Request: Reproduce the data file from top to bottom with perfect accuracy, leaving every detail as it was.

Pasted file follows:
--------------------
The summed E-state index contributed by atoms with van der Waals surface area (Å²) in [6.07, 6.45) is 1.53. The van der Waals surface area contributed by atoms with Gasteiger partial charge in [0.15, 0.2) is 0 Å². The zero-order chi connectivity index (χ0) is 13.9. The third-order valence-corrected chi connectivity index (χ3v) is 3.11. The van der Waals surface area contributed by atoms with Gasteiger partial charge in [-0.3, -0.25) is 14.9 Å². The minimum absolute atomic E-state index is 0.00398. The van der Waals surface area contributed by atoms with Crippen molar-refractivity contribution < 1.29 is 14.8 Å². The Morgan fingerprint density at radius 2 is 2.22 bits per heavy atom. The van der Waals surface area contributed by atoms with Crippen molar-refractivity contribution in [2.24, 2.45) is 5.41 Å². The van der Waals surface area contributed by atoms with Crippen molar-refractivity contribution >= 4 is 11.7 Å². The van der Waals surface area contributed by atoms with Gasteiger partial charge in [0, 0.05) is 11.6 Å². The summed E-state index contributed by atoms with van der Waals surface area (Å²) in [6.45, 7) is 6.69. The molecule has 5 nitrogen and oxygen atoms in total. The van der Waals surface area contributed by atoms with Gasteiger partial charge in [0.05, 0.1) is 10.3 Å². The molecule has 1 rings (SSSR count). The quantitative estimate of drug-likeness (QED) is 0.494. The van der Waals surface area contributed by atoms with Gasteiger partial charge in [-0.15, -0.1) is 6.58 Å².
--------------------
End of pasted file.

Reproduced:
The summed E-state index contributed by atoms with van der Waals surface area (Å²) in [6.07, 6.45) is 1.53. The van der Waals surface area contributed by atoms with Gasteiger partial charge in [0.15, 0.2) is 0 Å². The zero-order chi connectivity index (χ0) is 13.9. The third-order valence-corrected chi connectivity index (χ3v) is 3.11. The van der Waals surface area contributed by atoms with Gasteiger partial charge in [-0.3, -0.25) is 14.9 Å². The minimum absolute atomic E-state index is 0.00398. The van der Waals surface area contributed by atoms with Crippen molar-refractivity contribution < 1.29 is 14.8 Å². The Morgan fingerprint density at radius 2 is 2.22 bits per heavy atom. The van der Waals surface area contributed by atoms with Crippen molar-refractivity contribution in [2.24, 2.45) is 5.41 Å². The van der Waals surface area contributed by atoms with Crippen molar-refractivity contribution >= 4 is 11.7 Å². The van der Waals surface area contributed by atoms with Gasteiger partial charge in [0, 0.05) is 11.6 Å². The summed E-state index contributed by atoms with van der Waals surface area (Å²) in [6.45, 7) is 6.69. The molecule has 5 nitrogen and oxygen atoms in total. The van der Waals surface area contributed by atoms with Gasteiger partial charge in [0.05, 0.1) is 10.3 Å². The molecule has 1 rings (SSSR count). The quantitative estimate of drug-likeness (QED) is 0.494. The van der Waals surface area contributed by atoms with Gasteiger partial charge in [-0.15, -0.1) is 6.58 Å².